In 1974, the economist Arthur Laffer drew a protuberance on a napkin at a White House meeting “demonstrating” that the higher the tax rates are, the lower the revenues they produce. Thus, the birth of supply side economics, a theory that has been disproved dispositively over the past 40 years. The reason why the Laffer Curve is nonsense was demonstrated in a single sentence by Steve Rattner in a New York Times op-ed over the weekend:
During my 30 years on Wall Street, taxes on “unearned income” have bounced up and down with regularity, and I’ve never detected any change in the appetite for hard work and accumulating wealth on the part of myself or any of my fellow capitalists.
Masters of the Universe have hunting and gathering hard-wired. If money is how they keep score–and it is, in most cases–they would be hustling to become market legends if the marginal tax rate were 99%. There have been instances when a lower capital gains tax rate spurred increased revenue–the 1998 balanced budget deal, for example–but that’s usually a one year phenomenon, as investors take advantage of lower rates to sell off assets they’ve held for a while. The notion that a change in the marginal tax rates from 35% to 39.6% would diminish economic activity, or spending, on the part of the mega-wealthy is ridiculous. (Indeed, the Laffer argument has been used as camouflage by those like Grover Norquist who really just want to see a smaller government.)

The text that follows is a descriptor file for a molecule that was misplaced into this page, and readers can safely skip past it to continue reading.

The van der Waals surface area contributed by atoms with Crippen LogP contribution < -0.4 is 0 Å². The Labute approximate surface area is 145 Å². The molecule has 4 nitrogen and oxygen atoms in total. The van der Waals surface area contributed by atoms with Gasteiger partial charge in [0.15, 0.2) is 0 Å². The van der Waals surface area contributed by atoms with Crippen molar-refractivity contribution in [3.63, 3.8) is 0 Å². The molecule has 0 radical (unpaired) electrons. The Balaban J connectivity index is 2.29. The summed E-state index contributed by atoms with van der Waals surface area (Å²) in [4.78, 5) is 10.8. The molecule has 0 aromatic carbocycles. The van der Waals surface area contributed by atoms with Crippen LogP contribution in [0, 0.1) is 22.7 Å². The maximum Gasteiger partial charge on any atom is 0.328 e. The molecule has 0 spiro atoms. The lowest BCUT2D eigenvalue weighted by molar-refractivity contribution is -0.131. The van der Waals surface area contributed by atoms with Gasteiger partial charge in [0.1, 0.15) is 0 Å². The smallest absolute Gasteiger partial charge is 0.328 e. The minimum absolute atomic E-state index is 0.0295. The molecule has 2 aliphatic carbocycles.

The fact is, tax rates for the wealthy are at historic lows. They will soon rise. The effect on the economy will be negligible. Kudos to Mr. Rattner for speeding this understanding along.